‘MacGyver’ Miner: From maintenance worker to middle school math teacher to mechanical engineer

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On May 3, 2023

Chad Abernathy will soon graduate from Missouri S&T. Abernathy says he considered becoming a doctor, but he prefers working on mechanical problems, as opposed to human illnesses. Photo by Amber Abernathy.

In 2004, Chad Abernathy graduated from high school in Newtown, Missouri, and began his collegiate studies at Missouri S&T. Not long after, he started working as a part-time maintenance worker for S&T’s student affairs and auxiliary services.

Four years later, he graduated with a bachelor’s degree in biological sciences and earned magna cum laude honors.

Fast-forward another 15 years, and Abernathy is now in the final days of his second bachelor’s degree from S&T, and this time, it is in mechanical engineering. But before learning more about his current status as a soon-to-be mechanical engineering graduate, it is first necessary to rewind back earlier in his life.

“Even in 2004, I knew I had the knack to study engineering, but I couldn’t figure out exactly what I wanted to do with it, so I looked into other paths,” Abernathy says. “At the time, I knew I loved being outdoors, and biology always intrigued me, so I decided to switch from engineering to biological sciences.”

After graduating in 2008, Abernathy says several factors led to him not pursuing a career in biology, including the global economic crisis, which took a major toll on the job market. Even so, he decided to stay in this region of Missouri for the next several years.

“I liked the Rolla area and the people, so I wanted to stick around for a while,” he says. “I considered going to grad school to be a doctor or something, but I would much rather work on cars than people.”

“I’ve always been halfway decent at a lot of things,” he says. “My skills and interests cover several areas, and I enjoy having variety in my life and work.”

This would prove to be true in the years after Abernathy graduated, as his job titles ranged from middle school math teacher to pharmacy technician to cabinet installer. He also self-published a book titled Robo and Bo: Boys 2 Bots in which the protagonists fight to protect their city from being taken over by robots.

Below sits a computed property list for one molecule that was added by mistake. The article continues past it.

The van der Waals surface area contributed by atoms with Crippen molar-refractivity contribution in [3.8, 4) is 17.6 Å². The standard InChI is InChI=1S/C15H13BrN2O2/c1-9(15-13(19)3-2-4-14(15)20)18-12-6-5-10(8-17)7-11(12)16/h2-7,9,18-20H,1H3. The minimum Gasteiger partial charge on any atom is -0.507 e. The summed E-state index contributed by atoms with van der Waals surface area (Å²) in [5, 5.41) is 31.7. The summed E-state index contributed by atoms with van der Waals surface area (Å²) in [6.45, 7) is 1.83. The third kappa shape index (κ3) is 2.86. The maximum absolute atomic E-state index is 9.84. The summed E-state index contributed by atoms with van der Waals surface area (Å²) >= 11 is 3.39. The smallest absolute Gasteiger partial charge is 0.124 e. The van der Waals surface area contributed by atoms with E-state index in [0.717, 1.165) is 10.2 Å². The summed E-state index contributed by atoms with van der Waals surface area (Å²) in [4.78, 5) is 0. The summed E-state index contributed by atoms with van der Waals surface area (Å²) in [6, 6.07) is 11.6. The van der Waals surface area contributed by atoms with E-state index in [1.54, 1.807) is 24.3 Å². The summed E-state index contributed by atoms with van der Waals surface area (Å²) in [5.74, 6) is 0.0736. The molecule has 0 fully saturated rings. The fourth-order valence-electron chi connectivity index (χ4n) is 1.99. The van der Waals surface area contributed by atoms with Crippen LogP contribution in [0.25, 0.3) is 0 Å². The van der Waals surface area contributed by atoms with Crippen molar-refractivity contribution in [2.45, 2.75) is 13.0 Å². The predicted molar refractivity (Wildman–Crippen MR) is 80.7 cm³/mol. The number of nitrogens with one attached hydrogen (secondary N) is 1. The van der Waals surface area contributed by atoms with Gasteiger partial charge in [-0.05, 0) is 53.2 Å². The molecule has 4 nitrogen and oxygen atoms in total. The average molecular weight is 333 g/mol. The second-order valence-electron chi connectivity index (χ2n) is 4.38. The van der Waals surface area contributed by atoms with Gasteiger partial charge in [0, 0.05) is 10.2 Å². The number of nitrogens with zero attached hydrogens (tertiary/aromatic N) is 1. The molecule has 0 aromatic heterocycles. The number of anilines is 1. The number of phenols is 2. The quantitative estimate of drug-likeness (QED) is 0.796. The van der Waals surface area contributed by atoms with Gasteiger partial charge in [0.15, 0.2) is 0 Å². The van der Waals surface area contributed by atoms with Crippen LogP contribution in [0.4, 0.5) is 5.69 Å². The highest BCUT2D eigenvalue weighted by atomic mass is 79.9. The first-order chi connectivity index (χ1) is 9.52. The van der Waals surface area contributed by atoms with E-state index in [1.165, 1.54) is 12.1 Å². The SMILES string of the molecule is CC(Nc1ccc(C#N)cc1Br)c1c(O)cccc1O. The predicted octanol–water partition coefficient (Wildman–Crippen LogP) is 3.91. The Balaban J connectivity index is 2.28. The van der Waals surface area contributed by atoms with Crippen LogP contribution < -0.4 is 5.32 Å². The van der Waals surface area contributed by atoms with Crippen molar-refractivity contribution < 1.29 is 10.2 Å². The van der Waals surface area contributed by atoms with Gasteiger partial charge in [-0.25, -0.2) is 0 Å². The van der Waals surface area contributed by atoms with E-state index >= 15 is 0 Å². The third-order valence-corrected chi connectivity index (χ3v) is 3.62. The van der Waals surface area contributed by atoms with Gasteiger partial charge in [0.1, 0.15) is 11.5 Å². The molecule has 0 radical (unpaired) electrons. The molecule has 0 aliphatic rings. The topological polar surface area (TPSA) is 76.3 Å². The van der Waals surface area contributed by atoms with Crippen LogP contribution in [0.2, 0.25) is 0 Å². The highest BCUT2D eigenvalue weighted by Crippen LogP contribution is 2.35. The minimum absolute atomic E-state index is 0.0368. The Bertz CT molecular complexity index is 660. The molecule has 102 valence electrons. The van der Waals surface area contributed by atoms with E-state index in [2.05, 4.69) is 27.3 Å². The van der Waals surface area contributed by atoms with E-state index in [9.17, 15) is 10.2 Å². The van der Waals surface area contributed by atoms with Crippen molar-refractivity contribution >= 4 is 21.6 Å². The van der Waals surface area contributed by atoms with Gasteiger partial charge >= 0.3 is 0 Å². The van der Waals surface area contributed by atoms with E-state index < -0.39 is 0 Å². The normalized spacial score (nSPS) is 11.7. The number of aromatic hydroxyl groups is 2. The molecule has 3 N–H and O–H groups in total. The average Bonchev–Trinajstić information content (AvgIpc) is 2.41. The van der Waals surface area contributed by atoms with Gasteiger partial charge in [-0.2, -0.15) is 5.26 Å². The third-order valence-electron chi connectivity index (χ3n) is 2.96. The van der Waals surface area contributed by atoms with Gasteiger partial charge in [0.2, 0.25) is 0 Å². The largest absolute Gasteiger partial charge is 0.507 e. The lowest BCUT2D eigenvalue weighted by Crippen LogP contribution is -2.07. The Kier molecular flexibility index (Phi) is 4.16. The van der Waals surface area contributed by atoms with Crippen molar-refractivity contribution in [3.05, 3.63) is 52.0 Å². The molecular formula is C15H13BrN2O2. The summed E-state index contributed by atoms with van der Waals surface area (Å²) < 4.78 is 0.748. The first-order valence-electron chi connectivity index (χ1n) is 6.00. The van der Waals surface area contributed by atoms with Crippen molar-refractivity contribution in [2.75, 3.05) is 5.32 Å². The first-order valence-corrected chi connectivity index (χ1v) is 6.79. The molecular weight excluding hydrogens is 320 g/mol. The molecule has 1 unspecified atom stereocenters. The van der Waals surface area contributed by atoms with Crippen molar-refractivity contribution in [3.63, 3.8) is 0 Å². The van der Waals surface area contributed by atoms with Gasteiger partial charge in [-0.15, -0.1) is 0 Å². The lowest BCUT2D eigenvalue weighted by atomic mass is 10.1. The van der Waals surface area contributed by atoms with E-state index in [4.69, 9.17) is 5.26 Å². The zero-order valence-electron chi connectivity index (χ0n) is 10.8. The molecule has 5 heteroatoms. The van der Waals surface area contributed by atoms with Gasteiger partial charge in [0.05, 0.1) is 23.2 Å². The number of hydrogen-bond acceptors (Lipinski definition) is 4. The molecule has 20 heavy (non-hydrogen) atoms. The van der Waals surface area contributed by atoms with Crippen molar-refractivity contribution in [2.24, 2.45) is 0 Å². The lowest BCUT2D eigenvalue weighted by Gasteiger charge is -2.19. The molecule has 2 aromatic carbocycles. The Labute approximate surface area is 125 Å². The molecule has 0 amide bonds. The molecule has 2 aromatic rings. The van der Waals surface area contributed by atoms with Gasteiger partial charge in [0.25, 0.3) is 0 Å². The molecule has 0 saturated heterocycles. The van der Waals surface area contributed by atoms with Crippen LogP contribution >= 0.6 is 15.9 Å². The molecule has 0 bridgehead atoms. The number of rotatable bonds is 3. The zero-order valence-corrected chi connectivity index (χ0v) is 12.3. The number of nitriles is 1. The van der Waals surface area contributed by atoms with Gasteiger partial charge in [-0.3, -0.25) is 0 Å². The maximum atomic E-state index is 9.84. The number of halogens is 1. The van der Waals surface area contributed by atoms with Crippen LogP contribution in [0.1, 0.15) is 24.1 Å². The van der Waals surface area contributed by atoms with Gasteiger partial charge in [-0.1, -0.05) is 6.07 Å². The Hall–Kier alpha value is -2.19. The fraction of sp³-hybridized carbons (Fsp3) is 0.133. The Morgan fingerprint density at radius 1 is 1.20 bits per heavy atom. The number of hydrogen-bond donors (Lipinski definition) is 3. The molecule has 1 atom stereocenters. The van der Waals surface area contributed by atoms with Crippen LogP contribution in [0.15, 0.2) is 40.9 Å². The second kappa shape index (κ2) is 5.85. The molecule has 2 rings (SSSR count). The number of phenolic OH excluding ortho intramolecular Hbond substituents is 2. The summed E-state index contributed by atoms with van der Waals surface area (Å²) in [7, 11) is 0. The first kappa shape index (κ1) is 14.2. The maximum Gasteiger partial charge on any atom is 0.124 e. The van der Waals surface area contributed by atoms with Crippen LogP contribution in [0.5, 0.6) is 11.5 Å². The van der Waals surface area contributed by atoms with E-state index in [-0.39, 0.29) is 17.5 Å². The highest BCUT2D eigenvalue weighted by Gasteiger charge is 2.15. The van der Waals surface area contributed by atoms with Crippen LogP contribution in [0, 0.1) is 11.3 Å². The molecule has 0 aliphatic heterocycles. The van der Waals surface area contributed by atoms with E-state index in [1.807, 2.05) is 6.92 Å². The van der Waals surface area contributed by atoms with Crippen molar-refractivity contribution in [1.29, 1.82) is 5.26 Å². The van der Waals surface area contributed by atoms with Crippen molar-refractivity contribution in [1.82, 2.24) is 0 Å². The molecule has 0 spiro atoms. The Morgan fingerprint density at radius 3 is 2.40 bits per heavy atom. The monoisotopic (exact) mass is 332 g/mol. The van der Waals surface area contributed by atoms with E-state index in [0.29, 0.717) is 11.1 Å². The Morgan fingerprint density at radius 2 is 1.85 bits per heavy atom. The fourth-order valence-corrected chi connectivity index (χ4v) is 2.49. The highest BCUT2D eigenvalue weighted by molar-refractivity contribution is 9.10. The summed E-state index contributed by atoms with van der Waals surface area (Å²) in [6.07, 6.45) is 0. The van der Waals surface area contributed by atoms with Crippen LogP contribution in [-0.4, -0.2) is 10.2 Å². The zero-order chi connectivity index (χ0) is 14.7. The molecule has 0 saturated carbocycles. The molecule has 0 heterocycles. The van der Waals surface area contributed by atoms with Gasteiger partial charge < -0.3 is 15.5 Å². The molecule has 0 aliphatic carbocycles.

During those years, he also met and married his wife, Amber, and eventually moved to Loose Creek, Missouri, and had two boys, named Micah and Owen.

“But I always had that gnawing question of ‘What if?’ in the back of my mind,” he says.

He says he did well in his past positions, but he questioned if he was reaching his full potential.

“I did what I could to make ends meet,” he said. “But, having a wife and kids began to make me ask myself if I was doing my best. And the honest answer to that was ‘no.’”

In 2019, with the support of his wife, Abernathy enrolled at his alma mater for a second time as a full-time student. He says that taking this step required a lot of faith.

“We had a house to sell in about three months,” he says. “At first, we thought the house would be sold in early July, but the deal wasn’t going to work well for us, and we had to tell the buyer no. As we were moving down to Rolla in August, another buyer came out of nowhere, and we closed two weeks after school started.”

“We considered it a miracle and confirmation that we were headed in the right direction,” he says.

Selling the house was only the first of many challenges for Abernathy, as he worked to find the balance between being his family’s provider, a full-time nontraditional student, and “Dad.”
In 2021, the Abernathy clan grew with the addition of a baby girl, Olivia.

“There were lots of times I would call Amber and tell her I wouldn’t be home until midnight due to studying or working on projects,” he says. “To balance that, I tried to give her downtime when I would take care of the kids and she could have a break. I don’t think I could have done this without her love and support.”

After he graduates from Missouri S&T, Abernathy envisions he will have more time at home with his family, plus a fulfilling career as a mechanical engineer.

He already has a mechanical engineering job lined up at the University of Missouri Research Reactor in Columbia, Missouri, where he will work to ensure the safety of containers shipping radiopharmaceuticals and other research materials.

Now, 19 years after he started his studies at S&T, Abernathy says he feels truly content with his career path, and he is excited about what comes next.

“For anyone who finds themself in an unsatisfactory job or position in life, just know that it’s OK to try something different like going back to school,” he says. “Just keep trying new things until you find what works best for you.

“You can either stay in the same place and be unhappy or try something different and change your life’s trajectory.”

To learn more about S&T’s mechanical engineering programs, visit mae.mst.edu.

About Missouri S&T

Missouri University of Science and Technology (Missouri S&T) is a STEM-focused research university of over 7,000 students. Part of the four-campus University of Missouri System and located in Rolla, Missouri, Missouri S&T offers 101 degrees in 40 areas of study and is among the nation’s top 10 universities for return on investment, according to Business Insider. For more information about Missouri S&T, visit www.mst.edu.

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One thought on “‘MacGyver’ Miner: From maintenance worker to middle school math teacher to mechanical engineer”

  • Rebecca Clark says:

    Thank you for sharing this awesome story! Chad is my brother in law and we are so blessed to have him in our family. 🙂